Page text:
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Hair cell regeneration is well documented in the inner ear sensory epithelia of lower vertebrates and birds and may occur in the vestibular organs of mammals. By contrast, hair cell loss in the mature mammalian cochlea is considered irreversible. However, recent reports have suggested that an attempt at hair cell regeneration could occur in vivo in(More)
Bigger, faster, higher? The appetite for broad-band has clearly fueled the development of mobile cellular networks. On the other hand, the successful deployment of killer applications in the past 20 years has had a major impact on the markets as well: First and foremost, the need for unteth-ered telephony and, with it, wireless real-time voice communication(More)
This study investigates the morphological and molecular changes that occur in the inner hair cell area of the rat cochlea following aminoglycoside treatment. Rats were injected daily with 500 mg/kg of amikacin between postnatal day 9 (PND9) and PND16. Cochleae were examined at PND16 to PND120 using both scanning and transmission electron microscopy and(More)
In the adult mammalian cochlea, post-injury hair cell losses are considered to be irreversible. Recent studies in cochlear explants of embryonic rodents show that the organ of Corti can replace lost hair cells after injury. We have investigated this topic in vivo during the period of cochlear development. Rat pups were treated with a daily subcutaneous(More)
Recent studies have shown that an attempt at auditory hair cell neodifferentiation occurs in vivo in the rat organ of Corti after amikacin intoxication during the last stages of cochlear maturation. Atypical cells, with morphological characteristics reminiscent of very immature sensory hair cells, were transiently observed after outer hair cell losses. The(More)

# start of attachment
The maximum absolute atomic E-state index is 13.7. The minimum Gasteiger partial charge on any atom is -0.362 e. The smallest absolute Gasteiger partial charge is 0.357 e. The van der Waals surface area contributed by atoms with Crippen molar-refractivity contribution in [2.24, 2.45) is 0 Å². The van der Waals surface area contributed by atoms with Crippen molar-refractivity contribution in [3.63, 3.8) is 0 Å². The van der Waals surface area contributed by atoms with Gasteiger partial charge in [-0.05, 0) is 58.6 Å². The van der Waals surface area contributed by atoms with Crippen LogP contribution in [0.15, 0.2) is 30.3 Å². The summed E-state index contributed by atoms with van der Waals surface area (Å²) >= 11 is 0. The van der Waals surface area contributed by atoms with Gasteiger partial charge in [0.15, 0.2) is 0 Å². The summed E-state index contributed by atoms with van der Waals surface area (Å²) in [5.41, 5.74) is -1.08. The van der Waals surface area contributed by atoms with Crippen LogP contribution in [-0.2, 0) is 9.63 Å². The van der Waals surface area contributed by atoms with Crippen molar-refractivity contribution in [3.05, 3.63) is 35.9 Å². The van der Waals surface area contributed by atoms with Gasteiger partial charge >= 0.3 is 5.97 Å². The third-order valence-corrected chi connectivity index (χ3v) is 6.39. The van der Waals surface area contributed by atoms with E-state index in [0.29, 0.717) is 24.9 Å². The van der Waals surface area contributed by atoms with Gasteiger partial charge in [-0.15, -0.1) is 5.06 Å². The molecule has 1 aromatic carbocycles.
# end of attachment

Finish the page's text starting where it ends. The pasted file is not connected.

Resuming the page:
Recently, an attempt at cochlear hair cell neodifferentiation has been reported in amikacin-treated rats. In the present study, we aimed to ascertain whether hair cell losses are mediated by apoptosis and whether cell proliferation occurs in damaged intoxicated cochleas. The results show that apoptosis is responsible for hair cell losses and that cell(More)
Interleukin-6 (IL-6) is known to promote tumour growth and survival. We evaluated IL-6 gene amplification in tumours from 53 glioma patients using fluorescence in situ hybridisation. Amplification events were detected only in glioblastomas (15 out of 36 cases), the most malignant tumours, and were significantly associated with decreased patient survival.
The presence of telomerase activity in a glioma may be a predictor of its malignant potential. Activation of telomerase is regulated at the transcriptional level of the human telomerase reverse transcriptase (hTERT). Here, we evaluated whether the amount of hTERT mRNA provides a molecular marker of glioma malignancy that would have clinical utility. We used(More)
Acoustic trauma is the major cause of hearing loss in industrialised nations. We show in guinea-pigs that sound exposure (6 kHz, 120 dB sound pressure level for 30 min) leads to sensory cell death and subsequent permanent hearing loss. Ultrastructural analysis reveals that degeneration of the noise-damaged hair cells involved different mechanisms, including(More)
Postnatal rats were treated with amikacin during the period of cochlear supra-normal sensitivity to ototoxic antibiotics, i.e. from day 9 to day 16 when the organ of Corti is achieving its maturation. Scanning and transmission electron microscopies were used to evaluate morphological changes in the organs of Corti at different post-treatment periods, up(More)